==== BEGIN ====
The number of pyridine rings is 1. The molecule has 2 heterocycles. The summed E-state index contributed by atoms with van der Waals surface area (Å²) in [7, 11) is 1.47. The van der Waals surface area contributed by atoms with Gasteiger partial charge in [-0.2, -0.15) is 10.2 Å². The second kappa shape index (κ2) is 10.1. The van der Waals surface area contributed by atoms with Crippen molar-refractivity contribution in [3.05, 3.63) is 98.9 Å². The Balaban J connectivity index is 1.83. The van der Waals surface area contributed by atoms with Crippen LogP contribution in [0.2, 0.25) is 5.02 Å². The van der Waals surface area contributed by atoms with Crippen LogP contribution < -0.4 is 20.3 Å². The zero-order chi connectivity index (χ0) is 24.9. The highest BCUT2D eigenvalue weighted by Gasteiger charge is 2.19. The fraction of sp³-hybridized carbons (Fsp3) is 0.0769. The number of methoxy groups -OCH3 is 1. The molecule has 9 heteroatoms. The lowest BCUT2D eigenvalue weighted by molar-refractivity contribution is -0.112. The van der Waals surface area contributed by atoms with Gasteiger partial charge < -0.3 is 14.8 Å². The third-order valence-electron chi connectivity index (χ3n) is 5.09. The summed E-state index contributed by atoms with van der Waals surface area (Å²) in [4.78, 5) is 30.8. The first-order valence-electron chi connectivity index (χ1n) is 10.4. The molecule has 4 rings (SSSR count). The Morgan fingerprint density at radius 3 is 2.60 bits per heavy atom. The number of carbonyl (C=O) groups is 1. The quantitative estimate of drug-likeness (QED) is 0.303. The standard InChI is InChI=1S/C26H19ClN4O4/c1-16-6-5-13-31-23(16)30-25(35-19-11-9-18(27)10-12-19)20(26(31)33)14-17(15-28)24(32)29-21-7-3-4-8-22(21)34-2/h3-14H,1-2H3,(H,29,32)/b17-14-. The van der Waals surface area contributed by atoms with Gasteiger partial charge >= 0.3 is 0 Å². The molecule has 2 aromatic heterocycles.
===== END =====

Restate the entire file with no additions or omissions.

The number of pyridine rings is 1. The molecule has 2 heterocycles. The summed E-state index contributed by atoms with van der Waals surface area (Å²) in [7, 11) is 1.47. The van der Waals surface area contributed by atoms with Gasteiger partial charge in [-0.2, -0.15) is 10.2 Å². The second kappa shape index (κ2) is 10.1. The van der Waals surface area contributed by atoms with Crippen molar-refractivity contribution in [3.05, 3.63) is 98.9 Å². The Balaban J connectivity index is 1.83. The van der Waals surface area contributed by atoms with Crippen LogP contribution in [0.2, 0.25) is 5.02 Å². The van der Waals surface area contributed by atoms with Crippen LogP contribution < -0.4 is 20.3 Å². The zero-order chi connectivity index (χ0) is 24.9. The highest BCUT2D eigenvalue weighted by Gasteiger charge is 2.19. The fraction of sp³-hybridized carbons (Fsp3) is 0.0769. The number of methoxy groups -OCH3 is 1. The molecule has 9 heteroatoms. The lowest BCUT2D eigenvalue weighted by molar-refractivity contribution is -0.112. The van der Waals surface area contributed by atoms with Gasteiger partial charge < -0.3 is 14.8 Å². The third-order valence-electron chi connectivity index (χ3n) is 5.09. The summed E-state index contributed by atoms with van der Waals surface area (Å²) in [4.78, 5) is 30.8. The first-order valence-electron chi connectivity index (χ1n) is 10.4. The molecule has 4 rings (SSSR count). The Morgan fingerprint density at radius 3 is 2.60 bits per heavy atom. The number of carbonyl (C=O) groups is 1. The quantitative estimate of drug-likeness (QED) is 0.303. The standard InChI is InChI=1S/C26H19ClN4O4/c1-16-6-5-13-31-23(16)30-25(35-19-11-9-18(27)10-12-19)20(26(31)33)14-17(15-28)24(32)29-21-7-3-4-8-22(21)34-2/h3-14H,1-2H3,(H,29,32)/b17-14-. The van der Waals surface area contributed by atoms with Gasteiger partial charge >= 0.3 is 0 Å². The molecule has 2 aromatic heterocycles.